Access Warm & Cool Homes Video Resources



Key Points from California Energy Commission’s Equity and Environmental Justice Workshop in Kern County


California’s pursuit to forge collaborative relationships to benefit all communities and to achieve 100% renewable energy by 2045.

By Vanessa Dailey

A tree in a field

Description automatically generated with low confidence

(Windmill farm in Kern County, CA. Photo by Brian Wangenheim onUnsplash)

On July 20th, In order to address equity and environmental justice and to update its biennial Integrated Energy Policy Report (IEPR), the California Energy Commission (CEC) held a workshop for the general public at Kern County Community College District, which is situated in the center of California’s main oil-producing region.

The IEPR is a report that conducts analyses and projections for all facets of the energy sector and assists the governor’s office with developing policies. This year, the CEC wants to make a concerted effort to include low-income and underprivileged communities in the adoption and utilization of sustainable energy technologies as well as to establish a policy framework. 

By instituting a regional approach, the CEC plans on covering 9 regions in California. The counties of interest this year are Imperial, Kern, and Oxnard, which are considered “disadvantaged” by the CalEnviroScreentool which identifies communities in California that are disproportionately affected by certain forms of pollution. 

With California’s ambitious initiative of achieving 100 percent renewable energy and phasing out fossil fuels by 2045, Kern County, which produces 70 percent of the state’s oil and 90 percent of its natural gas, poses substantial hurdles in that transition. The county’s infrastructure is heavily reliant on the oil sector to keep its roads paved and libraries open. Although Kern County also supplies more than 50 percent of the state’s renewable energy with its expansive wind farm and second largest solar farm in the nation, it still derives most of its funding from oil.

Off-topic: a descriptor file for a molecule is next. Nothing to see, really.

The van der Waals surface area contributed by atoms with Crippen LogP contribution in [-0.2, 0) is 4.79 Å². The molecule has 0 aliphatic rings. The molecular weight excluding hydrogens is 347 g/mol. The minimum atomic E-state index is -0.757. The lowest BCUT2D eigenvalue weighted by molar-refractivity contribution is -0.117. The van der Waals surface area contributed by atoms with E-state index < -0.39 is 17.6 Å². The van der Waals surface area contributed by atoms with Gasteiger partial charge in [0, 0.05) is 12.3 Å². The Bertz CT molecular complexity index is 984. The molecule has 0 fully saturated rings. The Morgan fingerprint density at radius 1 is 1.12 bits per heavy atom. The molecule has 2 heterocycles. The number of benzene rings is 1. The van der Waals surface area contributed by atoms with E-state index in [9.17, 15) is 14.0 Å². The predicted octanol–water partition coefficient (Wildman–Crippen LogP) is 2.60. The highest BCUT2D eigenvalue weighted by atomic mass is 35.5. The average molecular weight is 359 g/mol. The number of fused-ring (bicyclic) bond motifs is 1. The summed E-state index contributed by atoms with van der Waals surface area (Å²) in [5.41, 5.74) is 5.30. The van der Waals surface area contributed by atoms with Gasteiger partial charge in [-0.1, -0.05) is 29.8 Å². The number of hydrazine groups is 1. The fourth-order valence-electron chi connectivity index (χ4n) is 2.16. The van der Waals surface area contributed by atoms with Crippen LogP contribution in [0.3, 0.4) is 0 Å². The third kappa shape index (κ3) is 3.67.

The equity workshop began with local, state, and federal policymakers addressing the steps they need to take for the county to smoothly transition away from fossil fuels by ensuring everyone is included in the decision-making process from the beginning and by being strategic with this economic opportunity, especially with workforce development. And as Kern County Community College Chancellor Sonya explained, there is a $50 million allocation in the state budget for the district’s California Renewable Energy Center of Excellence to focus on capacity building.  

One of the first local perspectives, Norma Rojas-Mora, executive director of government relations and development at Bakersfield College, began the discussion underscoring the importance of making sure the community understands the process of transitioning away from fossil fuels and not only addressing the environmental concerns but also the employment concerns. 

Building on this, Shrayas Jatkar, a policy specialist at the California Workforce Development Board, explained that there will be a need for labor to clean up the oil fields and there may be some employment opportunities in that arena when it comes to covering oil wells and land restoration. However, there are no concrete plans in place for this and he made it clear that the focus should be on training workers for employment opportunities that already exist. 

More Blog Posts To Explore